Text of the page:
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Why now is the perfect time for first home buyers to make a move


Whether you’re scrolling through your social media feed or tuning into the nightly news, there’s no shortage of doom and gloom going around.

But while rolling lockdowns and restrictions have taken their toll on many industries, real estate has emerged relatively unscathed. If anything, the pandemic has fuelled an already prolific property bubble, creating a new kind of market in which demand and prices have skyrocketed.

While this is great news if you’re planning to sell, where does it leave would-be first home buyers hoping to get a foot in the market in competition with cashed-up investors? The short answer: it can leave you feeling like giving up.

Well, we’re here to tell you otherwise and encourage you not to lose hope because buying your first home can be a lot easier than you think. How so?

First things first. While the market continues to soar sky-high, choosing to build new can be a viable option. Home and land packages tend to be a bit more affordable than buying an existing place. And given that a construction loan typically allows you to pay interest only during the build process, it also buys you time to bank some decent savings.

What if my piggy bank is a little empty to begin with?

Sure, not all of us are lucky enough to get a cash injection for a deposit from the ‘Bank of Mum and Dad’. Many of us need to get stuck into hardcore savings to get where we want to be. But, again, it can be easier than you think. And once you start saving – and building towards a big life goal like your very own home – it can become kind of addictive.

Here are some tips to help you save for a deposit:

  • If moving in with your parents is a no go, consider flatmates; more people paying the rent means more savings in your pocket.
  • Speaking of rent, it’s worth shopping around to see if you can get a better deal by moving. If you can, bank the difference.
  • If you can’t quit retail therapy, learn to love second-hand.
  • Having dinner at home can be just as much fun as eating out, but a lot cheaper (the same applies to having coffee at home).
  • Set up your pay to go straight into your savings account. Dipping in will make you second-guess how much you need to.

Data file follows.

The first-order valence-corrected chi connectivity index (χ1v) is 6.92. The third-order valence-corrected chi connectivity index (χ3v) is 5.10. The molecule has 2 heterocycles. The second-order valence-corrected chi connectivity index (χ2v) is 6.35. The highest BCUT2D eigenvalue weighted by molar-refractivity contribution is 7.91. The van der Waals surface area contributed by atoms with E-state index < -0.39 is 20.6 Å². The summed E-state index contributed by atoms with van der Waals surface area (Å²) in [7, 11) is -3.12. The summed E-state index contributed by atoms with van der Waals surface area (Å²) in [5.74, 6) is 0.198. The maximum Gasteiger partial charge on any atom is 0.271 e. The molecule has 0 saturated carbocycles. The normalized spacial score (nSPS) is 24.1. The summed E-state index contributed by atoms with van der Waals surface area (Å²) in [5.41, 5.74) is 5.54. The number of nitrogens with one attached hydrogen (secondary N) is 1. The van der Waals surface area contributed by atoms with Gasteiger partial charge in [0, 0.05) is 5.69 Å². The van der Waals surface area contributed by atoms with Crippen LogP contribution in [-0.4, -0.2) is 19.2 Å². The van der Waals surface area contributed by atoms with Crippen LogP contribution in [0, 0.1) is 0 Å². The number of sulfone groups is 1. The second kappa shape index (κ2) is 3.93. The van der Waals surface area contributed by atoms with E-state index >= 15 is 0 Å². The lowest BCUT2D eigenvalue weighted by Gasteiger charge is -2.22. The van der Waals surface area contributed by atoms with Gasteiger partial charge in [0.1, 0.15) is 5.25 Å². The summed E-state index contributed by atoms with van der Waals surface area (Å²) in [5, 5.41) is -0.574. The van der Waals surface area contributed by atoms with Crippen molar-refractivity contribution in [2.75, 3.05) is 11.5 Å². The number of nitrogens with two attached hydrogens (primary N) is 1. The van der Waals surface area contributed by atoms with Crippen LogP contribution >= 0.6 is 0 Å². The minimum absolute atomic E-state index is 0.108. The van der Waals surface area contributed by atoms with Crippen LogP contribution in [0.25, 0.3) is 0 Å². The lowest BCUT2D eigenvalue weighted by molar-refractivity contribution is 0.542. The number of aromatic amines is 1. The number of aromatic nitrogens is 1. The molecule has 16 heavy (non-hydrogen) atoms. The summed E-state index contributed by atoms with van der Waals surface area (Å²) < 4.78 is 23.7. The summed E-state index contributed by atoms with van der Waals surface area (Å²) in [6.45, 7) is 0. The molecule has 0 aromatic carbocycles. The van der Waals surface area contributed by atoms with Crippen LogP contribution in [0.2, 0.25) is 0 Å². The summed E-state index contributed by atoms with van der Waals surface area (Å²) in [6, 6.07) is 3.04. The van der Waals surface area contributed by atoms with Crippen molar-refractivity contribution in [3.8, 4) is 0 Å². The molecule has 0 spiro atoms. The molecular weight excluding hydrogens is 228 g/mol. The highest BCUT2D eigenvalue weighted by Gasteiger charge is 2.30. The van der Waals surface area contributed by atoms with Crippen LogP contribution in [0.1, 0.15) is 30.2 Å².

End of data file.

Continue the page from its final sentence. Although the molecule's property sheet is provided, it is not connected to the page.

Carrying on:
• There are heaps of easy to use apps out there that tally up where all your money goes, and your bank probably has loads of advice on their website too.

You can read more from us on how to navigate your saving journey here and here.

But a deposit is a lot of money, right? How long will I have to save?

Probably less money and time than you think. Most states have specific first home buyer grants you can apply for (free money for the win!). It’s also possible you’ll qualify for certain exemptions, like dodging stamp duty altogether. Which is a considerable saving, trust us.

You might also be able to access the federal government’s First Home Loan Deposit Scheme. For those who are eligible, it allows you to get cracking with only a five per cent deposit instead of the customary ten, with the peace of mind that the government has your back.

Another important thing to consider is that you don’t need a substantial deposit to get started on your home building journey. If you qualify for the First Home Buyers Grant, HomeSolution by Metricon has a low deposit option available that could get you on your way to homeownership. What’s more, our knowledgeable and nurturing team of New Home Advisors and Financial Partners will guide you through every step of the journey, ensuring you understand the government grants and exemptions you can capitalise on while helping you stick to a realistic savings plan. Find more info about HomeSolution here.

If you can’t beat them, join them

One last thing to consider: maybe those cashed-up investors aren't the enemy of first home buyers after all. Perhaps you can follow their lead. It’s a little-known fact that you can skip over homeownership and head straight to building a property portfolio by opting to rentvest.

Rentvesting means living where you love by renting, then building a new home somewhere more affordable and letting it out to tenants. They can cover your mortgage, and the equity that builds up could eventually allow you to look at buying your own place to live in.

So, where to from here for first home buyers?

A good place to start is to digest as much information as you can, which you’ll find here.

You can also read the testimonials of two first home buyers here or meet some of our many happy customers here. And keep your eye on our upcoming events page for our next online first-time builder advice session.

Please bear in mind, this is just general information. It pays to seek independent financial advice if you are considering buying your first home.

If your advisor reckons it’s a good idea for you, you can get in touch here.